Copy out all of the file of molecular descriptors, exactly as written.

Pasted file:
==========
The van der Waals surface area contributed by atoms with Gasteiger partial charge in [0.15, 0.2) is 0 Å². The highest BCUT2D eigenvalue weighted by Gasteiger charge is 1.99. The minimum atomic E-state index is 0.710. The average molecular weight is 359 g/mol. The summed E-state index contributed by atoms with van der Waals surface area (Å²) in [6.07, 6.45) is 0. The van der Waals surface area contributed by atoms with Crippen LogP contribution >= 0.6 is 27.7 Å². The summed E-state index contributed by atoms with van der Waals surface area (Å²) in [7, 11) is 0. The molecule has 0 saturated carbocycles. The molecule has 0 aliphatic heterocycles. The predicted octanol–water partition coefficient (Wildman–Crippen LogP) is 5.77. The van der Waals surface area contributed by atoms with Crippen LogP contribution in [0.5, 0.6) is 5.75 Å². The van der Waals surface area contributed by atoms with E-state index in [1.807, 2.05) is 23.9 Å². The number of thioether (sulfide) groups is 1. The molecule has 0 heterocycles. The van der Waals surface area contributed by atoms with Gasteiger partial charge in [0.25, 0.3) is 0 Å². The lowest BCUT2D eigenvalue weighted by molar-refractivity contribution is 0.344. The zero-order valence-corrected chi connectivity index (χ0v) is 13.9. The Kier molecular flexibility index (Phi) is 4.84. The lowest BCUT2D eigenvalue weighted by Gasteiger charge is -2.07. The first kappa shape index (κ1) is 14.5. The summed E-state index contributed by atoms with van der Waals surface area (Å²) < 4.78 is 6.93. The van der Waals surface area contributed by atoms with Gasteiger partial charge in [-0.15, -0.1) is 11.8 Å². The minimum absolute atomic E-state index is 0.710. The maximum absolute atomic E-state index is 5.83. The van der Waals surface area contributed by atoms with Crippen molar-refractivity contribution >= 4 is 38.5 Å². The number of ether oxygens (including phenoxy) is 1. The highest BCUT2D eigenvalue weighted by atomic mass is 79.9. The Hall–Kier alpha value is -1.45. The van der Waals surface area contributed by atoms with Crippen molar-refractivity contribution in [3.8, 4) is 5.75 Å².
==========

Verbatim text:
The van der Waals surface area contributed by atoms with Gasteiger partial charge in [0.15, 0.2) is 0 Å². The highest BCUT2D eigenvalue weighted by Gasteiger charge is 1.99. The minimum atomic E-state index is 0.710. The average molecular weight is 359 g/mol. The summed E-state index contributed by atoms with van der Waals surface area (Å²) in [6.07, 6.45) is 0. The van der Waals surface area contributed by atoms with Crippen LogP contribution >= 0.6 is 27.7 Å². The summed E-state index contributed by atoms with van der Waals surface area (Å²) in [7, 11) is 0. The molecule has 0 saturated carbocycles. The molecule has 0 aliphatic heterocycles. The predicted octanol–water partition coefficient (Wildman–Crippen LogP) is 5.77. The van der Waals surface area contributed by atoms with Crippen LogP contribution in [0.5, 0.6) is 5.75 Å². The van der Waals surface area contributed by atoms with E-state index in [1.807, 2.05) is 23.9 Å². The number of thioether (sulfide) groups is 1. The molecule has 0 heterocycles. The van der Waals surface area contributed by atoms with Gasteiger partial charge in [0.25, 0.3) is 0 Å². The lowest BCUT2D eigenvalue weighted by molar-refractivity contribution is 0.344. The zero-order valence-corrected chi connectivity index (χ0v) is 13.9. The Kier molecular flexibility index (Phi) is 4.84. The lowest BCUT2D eigenvalue weighted by Gasteiger charge is -2.07. The first kappa shape index (κ1) is 14.5. The summed E-state index contributed by atoms with van der Waals surface area (Å²) < 4.78 is 6.93. The van der Waals surface area contributed by atoms with Gasteiger partial charge in [-0.15, -0.1) is 11.8 Å². The minimum absolute atomic E-state index is 0.710. The maximum absolute atomic E-state index is 5.83. The van der Waals surface area contributed by atoms with Crippen molar-refractivity contribution >= 4 is 38.5 Å². The number of ether oxygens (including phenoxy) is 1. The highest BCUT2D eigenvalue weighted by atomic mass is 79.9. The Hall–Kier alpha value is -1.45. The van der Waals surface area contributed by atoms with Crippen molar-refractivity contribution in [3.8, 4) is 5.75 Å².